The only way to stay sane these days is to avoid the news as much as possible. Seeing the dark forces being in power is a scary thing, but the last thing I will do is to let fear and frustration overwhelm or paralyze me. "Be angry" I told my daughter when she was sad because of what someone had said or done in school. Many girls learn that being angry is a bad thing. I always told her that it is not. If someone steps on you, your values, your beliefs and your rights, or those of your sisters and brothers, being angry is not bad. It is necessary. I have to admit that seeing a bunch of self-righteous, middle-aged white men signing a document aimed to decide what women can and cannot do with their bodies, has made me angry beyond belief. And even worse; it made me realize that I am living in a country heading towards fundamentalism. http://www.huffingtonpost.co.uk/entry/donald-trump-abortion-rights-executive-order_uk_58863bbfe4b0208540990e96? Scary as hell, but I refuse to let it ...
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Huffington Post article
Valentine's Day Knows No Boundaries
Huffington Post - 12 days
Valentine's Day is fast approaching.....you have only four days to buy that something special for your special someone. This someone could be a long-time love of your life, or perhaps someone you have fond feelings.....but I invite you to think a little further with me Love and caring comes in many forms....someone down the street, a state away, further away....perhaps a country away...I have been lucky enough to have close friends around the world, and they will be in my thoughts, prayers, perhaps receive a card....but there are those who go a little further. They express their love and caring for people they don't know....they take personal time to go to neighbors they don't know...I know of one special man who takes personal vacation to travel to countries where he is unknown, but for whom he sends his valentine to others who will never remember his name, but what he DID. He helps to provide that most physical basic need we all must have....clean potable water. Grandmother ...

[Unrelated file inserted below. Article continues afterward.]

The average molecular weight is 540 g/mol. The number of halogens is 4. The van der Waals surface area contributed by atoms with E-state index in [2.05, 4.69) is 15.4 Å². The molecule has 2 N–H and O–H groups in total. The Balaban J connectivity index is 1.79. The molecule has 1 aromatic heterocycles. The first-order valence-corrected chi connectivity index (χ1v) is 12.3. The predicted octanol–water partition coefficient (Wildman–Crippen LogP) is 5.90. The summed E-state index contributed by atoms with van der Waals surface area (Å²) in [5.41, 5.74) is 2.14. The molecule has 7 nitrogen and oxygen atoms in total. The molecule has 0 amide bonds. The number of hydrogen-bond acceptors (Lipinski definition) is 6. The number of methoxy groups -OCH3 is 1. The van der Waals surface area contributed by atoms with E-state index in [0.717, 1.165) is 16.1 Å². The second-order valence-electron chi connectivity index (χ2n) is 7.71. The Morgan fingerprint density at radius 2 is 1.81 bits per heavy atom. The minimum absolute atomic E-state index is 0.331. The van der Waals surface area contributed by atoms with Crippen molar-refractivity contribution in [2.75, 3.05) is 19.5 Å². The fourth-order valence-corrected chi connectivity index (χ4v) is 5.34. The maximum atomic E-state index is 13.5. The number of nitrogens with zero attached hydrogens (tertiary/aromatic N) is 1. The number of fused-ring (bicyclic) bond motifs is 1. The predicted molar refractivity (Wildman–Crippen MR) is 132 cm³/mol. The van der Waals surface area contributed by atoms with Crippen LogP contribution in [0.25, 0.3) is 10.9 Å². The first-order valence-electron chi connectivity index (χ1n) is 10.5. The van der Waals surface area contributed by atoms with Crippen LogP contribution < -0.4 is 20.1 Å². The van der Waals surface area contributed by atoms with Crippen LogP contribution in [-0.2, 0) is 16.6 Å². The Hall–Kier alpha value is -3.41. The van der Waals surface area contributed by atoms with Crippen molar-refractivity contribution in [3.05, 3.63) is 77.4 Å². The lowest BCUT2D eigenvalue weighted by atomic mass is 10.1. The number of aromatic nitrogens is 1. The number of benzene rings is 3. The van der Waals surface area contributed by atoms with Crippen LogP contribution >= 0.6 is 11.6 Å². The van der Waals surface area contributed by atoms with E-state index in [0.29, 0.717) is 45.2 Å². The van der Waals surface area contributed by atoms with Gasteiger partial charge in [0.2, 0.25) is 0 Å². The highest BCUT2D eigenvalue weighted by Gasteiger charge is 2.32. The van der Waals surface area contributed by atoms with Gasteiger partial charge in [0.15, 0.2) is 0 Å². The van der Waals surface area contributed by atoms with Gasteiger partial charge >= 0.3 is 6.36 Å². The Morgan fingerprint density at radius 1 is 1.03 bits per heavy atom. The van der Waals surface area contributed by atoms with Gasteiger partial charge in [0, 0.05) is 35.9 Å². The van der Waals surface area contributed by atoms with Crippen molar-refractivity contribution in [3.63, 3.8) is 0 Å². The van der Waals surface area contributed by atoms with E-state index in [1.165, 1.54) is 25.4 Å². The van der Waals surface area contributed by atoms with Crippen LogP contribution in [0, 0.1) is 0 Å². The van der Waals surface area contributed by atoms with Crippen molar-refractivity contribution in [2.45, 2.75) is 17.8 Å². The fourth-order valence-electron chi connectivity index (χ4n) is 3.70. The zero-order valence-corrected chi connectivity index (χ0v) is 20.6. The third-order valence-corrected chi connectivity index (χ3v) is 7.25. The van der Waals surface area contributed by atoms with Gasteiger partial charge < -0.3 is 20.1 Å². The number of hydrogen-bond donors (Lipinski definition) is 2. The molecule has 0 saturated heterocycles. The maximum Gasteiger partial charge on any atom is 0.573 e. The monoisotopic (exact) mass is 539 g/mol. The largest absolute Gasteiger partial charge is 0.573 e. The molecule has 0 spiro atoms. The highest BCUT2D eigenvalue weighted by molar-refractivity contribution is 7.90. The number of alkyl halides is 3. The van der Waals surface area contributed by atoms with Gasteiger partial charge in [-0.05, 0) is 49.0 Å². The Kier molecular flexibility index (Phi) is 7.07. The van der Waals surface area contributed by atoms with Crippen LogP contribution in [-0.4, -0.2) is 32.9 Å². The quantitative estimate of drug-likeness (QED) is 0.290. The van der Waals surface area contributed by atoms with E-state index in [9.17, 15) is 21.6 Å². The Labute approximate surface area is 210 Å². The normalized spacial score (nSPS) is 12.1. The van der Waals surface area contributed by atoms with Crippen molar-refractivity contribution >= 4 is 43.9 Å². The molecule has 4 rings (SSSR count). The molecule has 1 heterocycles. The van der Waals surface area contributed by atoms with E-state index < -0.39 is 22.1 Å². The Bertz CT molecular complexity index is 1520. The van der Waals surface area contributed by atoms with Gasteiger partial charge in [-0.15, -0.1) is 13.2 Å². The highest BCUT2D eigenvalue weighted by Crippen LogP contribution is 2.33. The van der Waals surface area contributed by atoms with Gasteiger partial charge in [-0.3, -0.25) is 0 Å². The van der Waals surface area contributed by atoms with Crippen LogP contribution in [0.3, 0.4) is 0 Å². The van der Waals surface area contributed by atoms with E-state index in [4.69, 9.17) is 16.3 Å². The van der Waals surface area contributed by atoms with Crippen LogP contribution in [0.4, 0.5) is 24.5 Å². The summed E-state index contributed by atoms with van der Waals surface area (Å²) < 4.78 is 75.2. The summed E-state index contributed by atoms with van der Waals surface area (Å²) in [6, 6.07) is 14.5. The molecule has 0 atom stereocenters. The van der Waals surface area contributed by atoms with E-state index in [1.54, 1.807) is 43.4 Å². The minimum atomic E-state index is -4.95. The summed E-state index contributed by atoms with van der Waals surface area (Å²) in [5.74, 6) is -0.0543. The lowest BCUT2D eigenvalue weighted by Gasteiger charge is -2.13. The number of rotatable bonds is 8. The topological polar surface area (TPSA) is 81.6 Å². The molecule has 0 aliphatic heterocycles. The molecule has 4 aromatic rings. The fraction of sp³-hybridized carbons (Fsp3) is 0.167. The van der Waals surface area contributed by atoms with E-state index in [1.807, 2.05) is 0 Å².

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"Maya Angelou - And Still I Rise": The Caged Bird Sings!
Huffington Post - 19 days
Directors Bob Hercules and Rita Coburn Whack have gifted us with a captivating, well-crafted, thoroughly entertaining documentary about the extraordinary writer, actress, singer, poet and political activist Maya Angelou. "Maya Angelou - And Still I Rise" is not just a biography. It is an artistic, social and political history of our time. The directors have captured the spirit of one of the most vital, self made creative artists of the Twentieth Century. We apprehend Maya (or Ms. Angelou as she sometimes liked to be called!) through vintage pictures, film and the words of her contemporaries: President Bill Clinton, Hillary Rodham Clinton, Oprah Winfrey, her son Guy Johnson, the rapper Common, film director John Singleton and the actors Louis Gossett, Jr., Alfre Woodward and Cicely Tyson. The film deftly captures the essence of a woman whose life and creativity distill main themes of the American experience from slavery to post industrialism. Maya's life had the dramatic u ...
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Huffington Post article